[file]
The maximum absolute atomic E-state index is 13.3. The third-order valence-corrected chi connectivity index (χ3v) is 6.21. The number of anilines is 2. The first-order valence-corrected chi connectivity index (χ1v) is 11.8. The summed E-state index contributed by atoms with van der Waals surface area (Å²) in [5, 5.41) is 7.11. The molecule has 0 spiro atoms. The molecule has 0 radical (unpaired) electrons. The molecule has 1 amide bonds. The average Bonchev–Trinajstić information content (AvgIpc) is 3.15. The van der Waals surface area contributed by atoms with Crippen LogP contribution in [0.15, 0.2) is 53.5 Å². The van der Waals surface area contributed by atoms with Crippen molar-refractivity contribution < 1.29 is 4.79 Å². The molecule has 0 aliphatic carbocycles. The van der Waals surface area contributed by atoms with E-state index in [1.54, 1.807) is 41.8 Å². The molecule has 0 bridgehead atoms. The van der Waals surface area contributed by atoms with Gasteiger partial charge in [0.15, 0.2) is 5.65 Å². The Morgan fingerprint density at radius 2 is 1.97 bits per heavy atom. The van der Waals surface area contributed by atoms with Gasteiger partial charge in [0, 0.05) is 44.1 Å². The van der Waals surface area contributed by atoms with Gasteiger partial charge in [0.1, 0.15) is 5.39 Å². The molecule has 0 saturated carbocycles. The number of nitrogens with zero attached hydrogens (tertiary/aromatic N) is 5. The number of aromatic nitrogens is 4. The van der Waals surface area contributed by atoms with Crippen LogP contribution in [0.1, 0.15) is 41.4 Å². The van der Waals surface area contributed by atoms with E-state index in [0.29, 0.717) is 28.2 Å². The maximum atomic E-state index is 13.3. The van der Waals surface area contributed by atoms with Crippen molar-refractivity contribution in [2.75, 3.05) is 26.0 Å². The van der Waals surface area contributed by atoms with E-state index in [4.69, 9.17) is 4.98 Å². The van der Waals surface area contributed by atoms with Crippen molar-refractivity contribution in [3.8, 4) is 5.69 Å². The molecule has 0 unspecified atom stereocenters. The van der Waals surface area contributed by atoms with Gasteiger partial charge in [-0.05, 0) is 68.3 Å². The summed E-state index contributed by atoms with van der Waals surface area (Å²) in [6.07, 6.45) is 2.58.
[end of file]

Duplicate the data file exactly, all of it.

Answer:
The maximum absolute atomic E-state index is 13.3. The third-order valence-corrected chi connectivity index (χ3v) is 6.21. The number of anilines is 2. The first-order valence-corrected chi connectivity index (χ1v) is 11.8. The summed E-state index contributed by atoms with van der Waals surface area (Å²) in [5, 5.41) is 7.11. The molecule has 0 spiro atoms. The molecule has 0 radical (unpaired) electrons. The molecule has 1 amide bonds. The average Bonchev–Trinajstić information content (AvgIpc) is 3.15. The van der Waals surface area contributed by atoms with Crippen LogP contribution in [0.15, 0.2) is 53.5 Å². The van der Waals surface area contributed by atoms with Crippen molar-refractivity contribution < 1.29 is 4.79 Å². The molecule has 0 aliphatic carbocycles. The van der Waals surface area contributed by atoms with E-state index in [1.54, 1.807) is 41.8 Å². The molecule has 0 bridgehead atoms. The van der Waals surface area contributed by atoms with Gasteiger partial charge in [0.15, 0.2) is 5.65 Å². The Morgan fingerprint density at radius 2 is 1.97 bits per heavy atom. The van der Waals surface area contributed by atoms with Gasteiger partial charge in [0, 0.05) is 44.1 Å². The van der Waals surface area contributed by atoms with Gasteiger partial charge in [0.1, 0.15) is 5.39 Å². The molecule has 0 saturated carbocycles. The number of nitrogens with zero attached hydrogens (tertiary/aromatic N) is 5. The number of aromatic nitrogens is 4. The van der Waals surface area contributed by atoms with Crippen LogP contribution in [0.1, 0.15) is 41.4 Å². The van der Waals surface area contributed by atoms with E-state index in [0.29, 0.717) is 28.2 Å². The maximum atomic E-state index is 13.3. The van der Waals surface area contributed by atoms with Crippen molar-refractivity contribution in [2.75, 3.05) is 26.0 Å². The van der Waals surface area contributed by atoms with E-state index in [4.69, 9.17) is 4.98 Å². The van der Waals surface area contributed by atoms with Crippen molar-refractivity contribution in [3.8, 4) is 5.69 Å². The molecule has 0 unspecified atom stereocenters. The van der Waals surface area contributed by atoms with Gasteiger partial charge in [-0.05, 0) is 68.3 Å². The summed E-state index contributed by atoms with van der Waals surface area (Å²) in [6.07, 6.45) is 2.58.